The Iron Lady, Margaret Thatcher, and Ronald Reagan's 83rd Birthday [1/5]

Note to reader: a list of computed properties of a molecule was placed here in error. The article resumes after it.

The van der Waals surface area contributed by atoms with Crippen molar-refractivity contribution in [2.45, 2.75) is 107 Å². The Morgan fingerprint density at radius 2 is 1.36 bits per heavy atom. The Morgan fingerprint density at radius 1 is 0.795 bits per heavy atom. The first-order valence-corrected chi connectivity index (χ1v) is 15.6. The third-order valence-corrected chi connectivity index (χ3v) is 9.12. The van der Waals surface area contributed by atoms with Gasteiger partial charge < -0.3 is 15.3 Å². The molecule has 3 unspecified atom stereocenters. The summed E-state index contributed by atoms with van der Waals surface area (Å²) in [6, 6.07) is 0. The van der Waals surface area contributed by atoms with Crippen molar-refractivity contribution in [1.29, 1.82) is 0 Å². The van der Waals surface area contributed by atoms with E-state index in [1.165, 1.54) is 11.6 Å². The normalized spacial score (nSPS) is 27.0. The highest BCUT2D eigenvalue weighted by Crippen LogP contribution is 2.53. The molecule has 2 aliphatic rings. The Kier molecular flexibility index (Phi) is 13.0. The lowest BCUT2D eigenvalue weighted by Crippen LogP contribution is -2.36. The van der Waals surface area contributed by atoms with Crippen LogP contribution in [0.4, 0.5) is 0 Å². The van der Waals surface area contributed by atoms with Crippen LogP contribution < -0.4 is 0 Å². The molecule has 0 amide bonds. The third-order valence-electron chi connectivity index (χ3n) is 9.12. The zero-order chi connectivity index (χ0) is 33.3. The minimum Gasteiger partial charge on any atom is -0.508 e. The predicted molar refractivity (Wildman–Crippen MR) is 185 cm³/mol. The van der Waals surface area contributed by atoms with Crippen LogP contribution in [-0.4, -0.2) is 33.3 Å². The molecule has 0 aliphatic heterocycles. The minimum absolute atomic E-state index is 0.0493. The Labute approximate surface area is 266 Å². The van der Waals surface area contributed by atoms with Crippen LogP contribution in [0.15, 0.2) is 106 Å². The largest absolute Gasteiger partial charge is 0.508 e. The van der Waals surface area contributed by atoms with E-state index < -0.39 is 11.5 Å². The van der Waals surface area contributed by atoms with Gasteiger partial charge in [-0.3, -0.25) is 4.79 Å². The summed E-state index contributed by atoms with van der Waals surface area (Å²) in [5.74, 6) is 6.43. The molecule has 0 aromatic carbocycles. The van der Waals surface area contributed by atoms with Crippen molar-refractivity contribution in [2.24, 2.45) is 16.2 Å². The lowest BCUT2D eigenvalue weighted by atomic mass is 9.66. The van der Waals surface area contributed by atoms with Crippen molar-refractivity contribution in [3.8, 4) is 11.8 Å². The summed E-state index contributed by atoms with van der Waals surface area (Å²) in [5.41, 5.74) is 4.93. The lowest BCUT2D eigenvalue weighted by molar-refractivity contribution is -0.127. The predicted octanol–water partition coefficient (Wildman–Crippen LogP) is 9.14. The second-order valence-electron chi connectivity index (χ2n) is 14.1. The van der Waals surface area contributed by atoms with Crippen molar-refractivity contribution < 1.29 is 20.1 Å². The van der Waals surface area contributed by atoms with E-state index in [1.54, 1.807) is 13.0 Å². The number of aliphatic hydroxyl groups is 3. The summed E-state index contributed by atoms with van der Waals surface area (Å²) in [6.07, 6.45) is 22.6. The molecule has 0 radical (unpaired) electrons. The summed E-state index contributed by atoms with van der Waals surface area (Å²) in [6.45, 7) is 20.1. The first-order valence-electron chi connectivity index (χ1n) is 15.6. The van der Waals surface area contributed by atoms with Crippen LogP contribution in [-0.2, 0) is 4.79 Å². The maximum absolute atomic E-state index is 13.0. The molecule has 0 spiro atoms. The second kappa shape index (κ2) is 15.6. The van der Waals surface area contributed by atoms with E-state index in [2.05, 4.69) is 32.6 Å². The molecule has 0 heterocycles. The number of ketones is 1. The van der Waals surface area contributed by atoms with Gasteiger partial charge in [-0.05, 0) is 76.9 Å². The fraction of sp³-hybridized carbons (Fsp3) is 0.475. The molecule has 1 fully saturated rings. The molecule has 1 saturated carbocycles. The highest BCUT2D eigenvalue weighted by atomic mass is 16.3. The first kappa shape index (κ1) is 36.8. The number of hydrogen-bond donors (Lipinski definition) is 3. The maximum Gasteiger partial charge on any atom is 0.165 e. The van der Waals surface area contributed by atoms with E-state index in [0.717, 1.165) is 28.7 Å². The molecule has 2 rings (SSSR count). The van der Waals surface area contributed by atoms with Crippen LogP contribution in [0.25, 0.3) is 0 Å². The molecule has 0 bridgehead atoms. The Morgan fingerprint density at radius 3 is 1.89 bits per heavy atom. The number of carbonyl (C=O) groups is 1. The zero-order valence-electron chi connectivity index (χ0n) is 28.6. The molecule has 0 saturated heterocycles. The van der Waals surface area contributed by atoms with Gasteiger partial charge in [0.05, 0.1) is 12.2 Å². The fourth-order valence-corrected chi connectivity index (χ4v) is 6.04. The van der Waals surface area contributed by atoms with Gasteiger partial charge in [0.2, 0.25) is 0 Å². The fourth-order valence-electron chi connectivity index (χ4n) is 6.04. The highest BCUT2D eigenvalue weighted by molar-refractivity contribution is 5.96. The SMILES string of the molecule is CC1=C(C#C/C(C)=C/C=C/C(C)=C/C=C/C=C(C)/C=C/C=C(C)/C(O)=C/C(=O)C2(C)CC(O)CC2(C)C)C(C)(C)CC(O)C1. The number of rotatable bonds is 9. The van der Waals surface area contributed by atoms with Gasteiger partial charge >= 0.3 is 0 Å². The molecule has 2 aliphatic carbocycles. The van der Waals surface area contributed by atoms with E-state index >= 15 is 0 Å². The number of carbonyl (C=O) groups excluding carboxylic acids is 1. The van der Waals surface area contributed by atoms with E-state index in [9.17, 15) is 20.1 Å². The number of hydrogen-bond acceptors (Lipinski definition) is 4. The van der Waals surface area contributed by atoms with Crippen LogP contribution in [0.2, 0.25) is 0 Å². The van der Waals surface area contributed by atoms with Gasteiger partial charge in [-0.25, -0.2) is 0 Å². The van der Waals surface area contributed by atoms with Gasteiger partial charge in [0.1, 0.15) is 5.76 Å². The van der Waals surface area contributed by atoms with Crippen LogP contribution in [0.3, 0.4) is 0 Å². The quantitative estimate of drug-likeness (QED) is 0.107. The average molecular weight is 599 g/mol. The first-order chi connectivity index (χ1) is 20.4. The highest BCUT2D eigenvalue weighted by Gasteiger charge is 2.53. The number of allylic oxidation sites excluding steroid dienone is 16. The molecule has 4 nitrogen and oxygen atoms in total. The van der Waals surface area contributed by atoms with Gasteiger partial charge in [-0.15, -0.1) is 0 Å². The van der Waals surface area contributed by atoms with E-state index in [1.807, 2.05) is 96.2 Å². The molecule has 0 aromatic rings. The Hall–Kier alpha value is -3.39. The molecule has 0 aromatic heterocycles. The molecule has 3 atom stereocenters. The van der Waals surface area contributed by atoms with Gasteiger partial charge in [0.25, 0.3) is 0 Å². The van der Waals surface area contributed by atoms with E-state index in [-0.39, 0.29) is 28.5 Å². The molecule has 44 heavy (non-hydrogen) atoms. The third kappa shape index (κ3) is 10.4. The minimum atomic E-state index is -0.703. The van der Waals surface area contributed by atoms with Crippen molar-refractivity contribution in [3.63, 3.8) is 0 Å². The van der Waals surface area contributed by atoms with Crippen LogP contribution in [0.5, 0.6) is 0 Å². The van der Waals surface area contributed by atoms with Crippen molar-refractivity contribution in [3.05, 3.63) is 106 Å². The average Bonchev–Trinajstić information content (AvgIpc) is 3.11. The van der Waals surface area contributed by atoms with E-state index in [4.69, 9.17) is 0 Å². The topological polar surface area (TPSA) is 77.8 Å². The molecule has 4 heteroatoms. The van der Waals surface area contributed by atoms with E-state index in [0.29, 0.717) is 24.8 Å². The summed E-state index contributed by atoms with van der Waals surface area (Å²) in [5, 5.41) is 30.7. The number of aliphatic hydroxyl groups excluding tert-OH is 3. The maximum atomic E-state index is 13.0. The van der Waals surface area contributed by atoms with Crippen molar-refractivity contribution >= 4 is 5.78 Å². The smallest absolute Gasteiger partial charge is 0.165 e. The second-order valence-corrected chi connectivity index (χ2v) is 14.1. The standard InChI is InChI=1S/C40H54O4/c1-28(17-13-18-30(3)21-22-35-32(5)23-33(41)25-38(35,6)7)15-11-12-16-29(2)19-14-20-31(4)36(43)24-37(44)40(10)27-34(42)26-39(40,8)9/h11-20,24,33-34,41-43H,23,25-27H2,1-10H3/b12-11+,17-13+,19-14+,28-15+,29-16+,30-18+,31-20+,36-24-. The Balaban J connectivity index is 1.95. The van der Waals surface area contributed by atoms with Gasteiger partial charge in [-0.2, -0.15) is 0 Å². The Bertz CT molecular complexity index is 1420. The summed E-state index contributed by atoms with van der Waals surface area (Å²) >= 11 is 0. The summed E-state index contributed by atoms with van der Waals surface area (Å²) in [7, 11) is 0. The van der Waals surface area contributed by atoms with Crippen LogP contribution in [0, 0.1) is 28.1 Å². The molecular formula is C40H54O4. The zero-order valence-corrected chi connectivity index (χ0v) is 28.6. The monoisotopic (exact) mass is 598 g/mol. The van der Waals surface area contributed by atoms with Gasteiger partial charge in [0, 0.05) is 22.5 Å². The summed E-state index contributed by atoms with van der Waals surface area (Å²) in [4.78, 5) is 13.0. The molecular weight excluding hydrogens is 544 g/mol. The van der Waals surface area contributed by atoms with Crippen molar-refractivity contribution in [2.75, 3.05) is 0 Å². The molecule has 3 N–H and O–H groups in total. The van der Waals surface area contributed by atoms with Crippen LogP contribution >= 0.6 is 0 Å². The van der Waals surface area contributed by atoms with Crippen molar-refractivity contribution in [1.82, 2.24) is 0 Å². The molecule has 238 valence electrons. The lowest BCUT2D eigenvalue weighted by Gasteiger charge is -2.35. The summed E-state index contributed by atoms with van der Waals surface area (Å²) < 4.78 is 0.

1994-02-03 CNN INTERNATIONAL A SPECIAL REPORT "This is a special report from CNN International." "Hello, I'm Bettina Lüscher. We're departing from our regular programming to bring you live coverage of speeches by former British Prime Minister Margaret Thatcher and former U.S. President Ronald Reagan. The occasion - a fundraising event in Washington, D.C. to mark Reagan's 83rd birthday, which comes on Sunday. Let's go to Washington now." Washington CNN International LIVE Republican National Committee Thatcher: President Reagan, your Excellencies, ladies and gentlemen, thank you for that wonderful introduction. It's the sort I would have loved at the beginning of every election campaign. It is an honour and a joy to be with you to celebrate the 44th anniversary of your 39th birthday. I hope to be here to celebrate the 51st anniversary of this same birthday. Indeed, if you were thinking of running again to see us into the 21st century I'd be even better pleased. I note, President Reagan, from one of your books, that in 1987 you heard one presidential candidate say that what this country needed was a president for the 90's. You were set to run again, because you thought he said a president in his 90s and you were... Well, for us, hope springs eternal. All it needs is to repeal the 27th Amendment to the Constitution. Sir, you strode into our midst at a time when America needed you most. This great country had been through a period of national malaise bereft of any sense of moral direction. Through it all, throughout eight of the fastest moving years in memory, you were unflappable and unyielding. You brushed off the jibes and jabs of your jealous critics. With that Irish twinkle and that easy homespun style, which never changed, you brought a new assurance to America. You were not only America's President -- important as that is -- you were a great leader. In a time of average men, you stood taller than anyone else. With a toughness unseen for a long time, you stood face-to-face with the evil empire. And, with an unexpected diplomacy which confused your foes -- and even some of your friends -- you reached out to that empire, perhaps no longer evil, but still formidable. Yo u met its leaders on their turf, but on your terms. In a time of politicians, you proved yourself a statesman. And that leadership, that faith in freedom and enterprise brought about a renewal of this great country. America was back and the free world became a safer place. It was not only that you were the Great Communicator -- and you were the greatest -- but that you had a message to communicate. The message that had inspired the founding fathers, the message that has guided this nation from its birth -- the essence of good government is to blend the wisdom of the ages with the circumstances of contemporary times -- that is what you did. Not since Lincoln, or Winston Churchill in Britain, has there been a President who has so understood the power of words to uplift and to inspire. You reached beyond partisanship to principles, beyond our own selves to our very souls. You reached for and touched, as Lincoln had said so long before you, the better angels of our nature. Leadership is more than budgets and balance sheets. More than the policy of public measures, it is a matter of moral purpose. And that moral realm is reached by that insight and rhetoric of which only the truly great are capable. This political instinct of truth, convic tion and patriotism began long before you were President. I have been reading that excellent book of your speeches, Ron, and I am going to refer to three speeches in particular. In 1969, as Governor of California, you spoke at Eisenhower College. It w as a terrible time of student rebellion, of violence against property, violence against fellow students and violence against others on the campus. "How and when did all this begin?", you asked. "It began," you said, "the first time someone old enough to k now better declared it was no crime to break the law in the name of social protest. It began with those, who in the name of change or progress, decided they could strap all the time- tested wisdom man has accumulated in his climb from the swamp to the sta rs." And I particularly like the next bit. "Saint Thomas Aquinas warned teachers that they must never dig a ditch in front of a student that they failed to fill in. To nearly raise doubts, and to ever seek and never find is to be in opposition to educ ation and progress." You were right and said so fearlessly while some academics just compromised.